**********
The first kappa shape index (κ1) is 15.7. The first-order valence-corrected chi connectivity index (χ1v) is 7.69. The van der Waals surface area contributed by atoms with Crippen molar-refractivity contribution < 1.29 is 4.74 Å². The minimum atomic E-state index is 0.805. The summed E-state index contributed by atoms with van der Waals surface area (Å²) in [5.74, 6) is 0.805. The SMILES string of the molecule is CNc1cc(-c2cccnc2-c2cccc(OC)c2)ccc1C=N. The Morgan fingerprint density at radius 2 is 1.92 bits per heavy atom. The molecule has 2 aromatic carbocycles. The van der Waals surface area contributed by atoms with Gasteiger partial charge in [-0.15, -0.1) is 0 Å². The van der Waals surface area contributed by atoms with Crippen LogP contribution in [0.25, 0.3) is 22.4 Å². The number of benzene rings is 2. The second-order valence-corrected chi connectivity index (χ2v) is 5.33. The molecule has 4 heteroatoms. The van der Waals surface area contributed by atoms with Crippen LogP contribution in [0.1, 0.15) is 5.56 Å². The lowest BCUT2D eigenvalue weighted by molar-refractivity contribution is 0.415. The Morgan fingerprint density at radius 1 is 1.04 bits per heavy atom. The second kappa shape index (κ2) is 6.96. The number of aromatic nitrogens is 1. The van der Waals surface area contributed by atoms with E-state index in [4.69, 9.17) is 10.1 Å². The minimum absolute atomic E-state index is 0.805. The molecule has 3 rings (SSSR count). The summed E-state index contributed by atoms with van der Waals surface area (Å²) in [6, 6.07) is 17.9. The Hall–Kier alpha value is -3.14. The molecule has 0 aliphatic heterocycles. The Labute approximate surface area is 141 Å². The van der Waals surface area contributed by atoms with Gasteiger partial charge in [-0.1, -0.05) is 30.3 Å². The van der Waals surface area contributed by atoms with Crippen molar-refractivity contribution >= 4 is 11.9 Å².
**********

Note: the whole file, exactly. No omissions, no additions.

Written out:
The first kappa shape index (κ1) is 15.7. The first-order valence-corrected chi connectivity index (χ1v) is 7.69. The van der Waals surface area contributed by atoms with Crippen molar-refractivity contribution < 1.29 is 4.74 Å². The minimum atomic E-state index is 0.805. The summed E-state index contributed by atoms with van der Waals surface area (Å²) in [5.74, 6) is 0.805. The SMILES string of the molecule is CNc1cc(-c2cccnc2-c2cccc(OC)c2)ccc1C=N. The Morgan fingerprint density at radius 2 is 1.92 bits per heavy atom. The molecule has 2 aromatic carbocycles. The van der Waals surface area contributed by atoms with Gasteiger partial charge in [-0.15, -0.1) is 0 Å². The van der Waals surface area contributed by atoms with Crippen LogP contribution in [0.25, 0.3) is 22.4 Å². The number of benzene rings is 2. The second-order valence-corrected chi connectivity index (χ2v) is 5.33. The molecule has 4 heteroatoms. The van der Waals surface area contributed by atoms with Crippen LogP contribution in [0.1, 0.15) is 5.56 Å². The lowest BCUT2D eigenvalue weighted by molar-refractivity contribution is 0.415. The Morgan fingerprint density at radius 1 is 1.04 bits per heavy atom. The second kappa shape index (κ2) is 6.96. The number of aromatic nitrogens is 1. The van der Waals surface area contributed by atoms with E-state index in [4.69, 9.17) is 10.1 Å². The minimum absolute atomic E-state index is 0.805. The molecule has 3 rings (SSSR count). The summed E-state index contributed by atoms with van der Waals surface area (Å²) in [6, 6.07) is 17.9. The Hall–Kier alpha value is -3.14. The molecule has 0 aliphatic heterocycles. The Labute approximate surface area is 141 Å². The van der Waals surface area contributed by atoms with Gasteiger partial charge in [-0.1, -0.05) is 30.3 Å². The van der Waals surface area contributed by atoms with Crippen molar-refractivity contribution >= 4 is 11.9 Å².